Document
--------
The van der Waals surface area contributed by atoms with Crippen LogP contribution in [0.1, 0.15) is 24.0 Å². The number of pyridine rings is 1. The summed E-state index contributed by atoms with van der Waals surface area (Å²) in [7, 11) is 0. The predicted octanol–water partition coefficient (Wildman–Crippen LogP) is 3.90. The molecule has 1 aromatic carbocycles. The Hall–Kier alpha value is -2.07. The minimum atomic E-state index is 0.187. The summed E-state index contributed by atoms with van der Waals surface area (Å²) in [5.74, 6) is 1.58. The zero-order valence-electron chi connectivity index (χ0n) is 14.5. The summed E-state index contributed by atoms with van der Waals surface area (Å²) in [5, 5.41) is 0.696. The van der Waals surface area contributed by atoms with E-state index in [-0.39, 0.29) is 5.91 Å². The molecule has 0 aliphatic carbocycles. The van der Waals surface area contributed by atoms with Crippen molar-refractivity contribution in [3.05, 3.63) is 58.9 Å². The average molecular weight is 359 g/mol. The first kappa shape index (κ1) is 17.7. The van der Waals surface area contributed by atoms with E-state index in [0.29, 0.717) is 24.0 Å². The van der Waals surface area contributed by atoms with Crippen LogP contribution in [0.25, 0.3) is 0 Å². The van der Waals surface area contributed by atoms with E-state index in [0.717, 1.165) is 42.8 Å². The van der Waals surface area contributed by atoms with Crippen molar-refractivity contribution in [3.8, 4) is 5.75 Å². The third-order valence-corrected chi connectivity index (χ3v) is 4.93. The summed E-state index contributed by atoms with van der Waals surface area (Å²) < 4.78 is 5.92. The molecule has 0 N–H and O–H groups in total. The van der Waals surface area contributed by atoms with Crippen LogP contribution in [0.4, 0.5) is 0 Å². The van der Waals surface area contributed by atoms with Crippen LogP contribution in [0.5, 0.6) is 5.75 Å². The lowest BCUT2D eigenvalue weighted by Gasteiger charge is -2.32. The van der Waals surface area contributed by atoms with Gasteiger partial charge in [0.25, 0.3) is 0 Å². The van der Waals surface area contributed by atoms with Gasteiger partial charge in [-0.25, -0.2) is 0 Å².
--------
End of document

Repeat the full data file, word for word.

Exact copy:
The van der Waals surface area contributed by atoms with Crippen LogP contribution in [0.1, 0.15) is 24.0 Å². The number of pyridine rings is 1. The summed E-state index contributed by atoms with van der Waals surface area (Å²) in [7, 11) is 0. The predicted octanol–water partition coefficient (Wildman–Crippen LogP) is 3.90. The molecule has 1 aromatic carbocycles. The Hall–Kier alpha value is -2.07. The minimum atomic E-state index is 0.187. The summed E-state index contributed by atoms with van der Waals surface area (Å²) in [5.74, 6) is 1.58. The zero-order valence-electron chi connectivity index (χ0n) is 14.5. The summed E-state index contributed by atoms with van der Waals surface area (Å²) in [5, 5.41) is 0.696. The van der Waals surface area contributed by atoms with E-state index in [-0.39, 0.29) is 5.91 Å². The molecule has 0 aliphatic carbocycles. The van der Waals surface area contributed by atoms with Crippen molar-refractivity contribution in [3.05, 3.63) is 58.9 Å². The average molecular weight is 359 g/mol. The first kappa shape index (κ1) is 17.7. The van der Waals surface area contributed by atoms with E-state index in [0.29, 0.717) is 24.0 Å². The van der Waals surface area contributed by atoms with Crippen LogP contribution in [0.25, 0.3) is 0 Å². The van der Waals surface area contributed by atoms with E-state index in [0.717, 1.165) is 42.8 Å². The van der Waals surface area contributed by atoms with Crippen molar-refractivity contribution in [3.8, 4) is 5.75 Å². The third-order valence-corrected chi connectivity index (χ3v) is 4.93. The summed E-state index contributed by atoms with van der Waals surface area (Å²) < 4.78 is 5.92. The molecule has 0 N–H and O–H groups in total. The van der Waals surface area contributed by atoms with Crippen LogP contribution in [0.4, 0.5) is 0 Å². The van der Waals surface area contributed by atoms with Crippen LogP contribution in [0.5, 0.6) is 5.75 Å². The lowest BCUT2D eigenvalue weighted by Gasteiger charge is -2.32. The van der Waals surface area contributed by atoms with Gasteiger partial charge in [0.25, 0.3) is 0 Å². The van der Waals surface area contributed by atoms with Gasteiger partial charge in [-0.25, -0.2) is 0 Å².